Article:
2. HDFC Pension Management Company Limited

  3. ICICI Prudential Pension Funds Management Company Limited

  4. Kotak Mahindra Pension Fund Limited

  5. LIC Pension Fund Limited

  6. Reliance Capital Pension Fund Limited

  7. SBI Pension Funds Private Limited

  8. UTI Retirement Solutions Limited

Active choice: Individual funds

Unlike traditional rigid retirement investment products, NPS offers you with the flexibility to design your own portfolio. Depending on your risk appetite, you can design your portfolio by allocating your funds among the following three asset classes:-

  1. Equity (Asset E) – A ‘high risk-high return’ fund that invests predominantly in equity market instruments.

  2. Corporate debt (Asset C) – A ‘medium return-medium risk’ fund that invests predominantly in fixed income bearing instruments.

  3. Government securities (Asset G) – A ‘low return-low risk’ fund that invests purely in fixed income instruments.

If you’re a conservative investor, you can choose to invest your entire pension wealth in the last two asset classes. However, if you want to have exposure to equity, you can allocate up to 50 per cent of investment to the first asset class.

Auto choice: Lifecycle fund

NPS offers an easy option for those subscribers who do not have the required knowledge to manage their NPS investments. In this option, the investments will be made in a life-cycle fund. Here, the proportion of funds invested across three asset classes will be determined by a pre-defined portfolio (which would change as per age of subscriber). When you’re younger, a larger share will be in the higher risk-higher return option, as you approach retirement, the proportion in the lower risk-lower return option becomes maximum. The matrix for life-cycle fund is given below

AgeAsset EAsset CAsset GUp to 35 years50%30 %20%36 years48%29%23%37 years46%28%26%38 years44%27%29%39 years42%26%32%40 years40%25%35%41 years38%24%38%42 years36%23%41%43 years34%22%44%44 years32%21%47%45 years30%20%50%46 years28%19%53%47 years26%18%56%48 years24%17%59%49 years22%16%62%50 years20%15%65%51 years18%14%68%52 years16%13%71%53 years14%12%74%54 years12%11%77%55 years and above10%10%80%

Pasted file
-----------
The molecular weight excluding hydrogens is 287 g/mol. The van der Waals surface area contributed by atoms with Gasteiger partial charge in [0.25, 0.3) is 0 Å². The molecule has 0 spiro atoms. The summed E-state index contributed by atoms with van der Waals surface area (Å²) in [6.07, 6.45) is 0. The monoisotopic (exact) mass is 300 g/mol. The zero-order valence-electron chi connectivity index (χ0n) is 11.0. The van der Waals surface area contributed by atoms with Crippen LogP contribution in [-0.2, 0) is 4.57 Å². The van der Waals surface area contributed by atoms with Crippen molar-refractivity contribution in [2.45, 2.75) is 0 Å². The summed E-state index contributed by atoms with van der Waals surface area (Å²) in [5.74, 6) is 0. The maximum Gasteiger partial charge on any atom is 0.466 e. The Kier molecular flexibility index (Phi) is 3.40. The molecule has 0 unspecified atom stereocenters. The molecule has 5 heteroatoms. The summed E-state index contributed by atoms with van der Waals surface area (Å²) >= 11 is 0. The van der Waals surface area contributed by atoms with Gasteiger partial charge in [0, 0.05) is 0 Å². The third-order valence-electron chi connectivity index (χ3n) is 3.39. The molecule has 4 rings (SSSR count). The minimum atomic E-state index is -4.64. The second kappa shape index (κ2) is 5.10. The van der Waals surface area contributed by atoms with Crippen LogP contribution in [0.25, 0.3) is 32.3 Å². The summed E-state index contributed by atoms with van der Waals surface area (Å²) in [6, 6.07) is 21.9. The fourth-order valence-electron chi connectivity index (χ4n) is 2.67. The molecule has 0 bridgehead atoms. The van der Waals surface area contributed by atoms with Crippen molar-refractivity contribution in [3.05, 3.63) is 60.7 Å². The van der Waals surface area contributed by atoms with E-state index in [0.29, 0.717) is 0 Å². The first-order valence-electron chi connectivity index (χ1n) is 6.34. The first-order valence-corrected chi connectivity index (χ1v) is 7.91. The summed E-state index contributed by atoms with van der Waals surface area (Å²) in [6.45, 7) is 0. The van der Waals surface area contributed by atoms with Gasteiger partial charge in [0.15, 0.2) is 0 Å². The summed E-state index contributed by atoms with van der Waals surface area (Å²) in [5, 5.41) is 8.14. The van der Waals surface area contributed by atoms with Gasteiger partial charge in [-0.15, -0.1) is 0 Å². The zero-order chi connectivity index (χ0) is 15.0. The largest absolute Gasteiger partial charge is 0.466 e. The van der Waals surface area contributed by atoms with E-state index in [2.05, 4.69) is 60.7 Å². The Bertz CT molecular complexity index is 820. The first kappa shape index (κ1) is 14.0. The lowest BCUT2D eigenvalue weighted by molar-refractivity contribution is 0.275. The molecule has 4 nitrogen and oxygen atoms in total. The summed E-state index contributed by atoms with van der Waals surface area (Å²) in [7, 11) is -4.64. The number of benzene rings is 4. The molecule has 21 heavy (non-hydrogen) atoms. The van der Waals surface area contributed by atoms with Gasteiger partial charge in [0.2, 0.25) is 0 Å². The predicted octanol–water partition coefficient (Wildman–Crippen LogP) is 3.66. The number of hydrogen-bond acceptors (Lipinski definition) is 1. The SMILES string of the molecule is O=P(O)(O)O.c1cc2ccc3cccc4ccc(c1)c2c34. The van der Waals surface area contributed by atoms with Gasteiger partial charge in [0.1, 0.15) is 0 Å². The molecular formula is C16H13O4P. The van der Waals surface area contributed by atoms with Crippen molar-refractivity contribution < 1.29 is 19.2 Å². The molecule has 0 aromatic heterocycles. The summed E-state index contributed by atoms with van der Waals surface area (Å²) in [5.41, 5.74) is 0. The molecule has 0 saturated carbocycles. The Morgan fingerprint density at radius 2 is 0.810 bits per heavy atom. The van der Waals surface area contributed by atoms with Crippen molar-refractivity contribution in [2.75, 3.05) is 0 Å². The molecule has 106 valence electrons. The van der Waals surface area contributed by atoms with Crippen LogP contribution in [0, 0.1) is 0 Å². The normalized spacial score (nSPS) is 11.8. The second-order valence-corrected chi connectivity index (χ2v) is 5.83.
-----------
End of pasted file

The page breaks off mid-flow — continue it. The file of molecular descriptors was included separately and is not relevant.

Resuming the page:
You can exercise any of the investment choice as per your wish. You can also switch from one option (PMFs and investment approach) to another. The investment option in Tier I and Tier II are completely independent of each other.

NPS tax benefits

One of the reasons why people invest in this scheme is the tax benefit on NPS. Below are some of the ways in which you can claim tax deductions under different sections of the Income Tax (IT) Act.

Applicable sections of IT ActTax deductionsSection 80CCD (1)An individual’s contributions in Tier I entitled for tax deductions up to Rs 1.5 lakhs.Section 80CCD 1(B)In addition to the tax deductions under Section 80CCD (1), the individual can claim tax deductions of up to Rs 50,000 for the investments in Tier I NPS Account.Section 80CCD (2)Employees having Tier I investments are entitled to claim tax deductions up to 14% for Central Government contributions, and it is 10% for others. One can claim the deductions over and above the ones applicable under Section 80C.

Planning for retirement is a challenge, and it’s tricky to know exactly how much you’ll need to sail through your retirement years beforehand. You can opt for NPS and supplement your retirement savings to build a retirement corpus which complements your financial needs.

Disclaimer: Consult your financial planner prior to investing in NPS.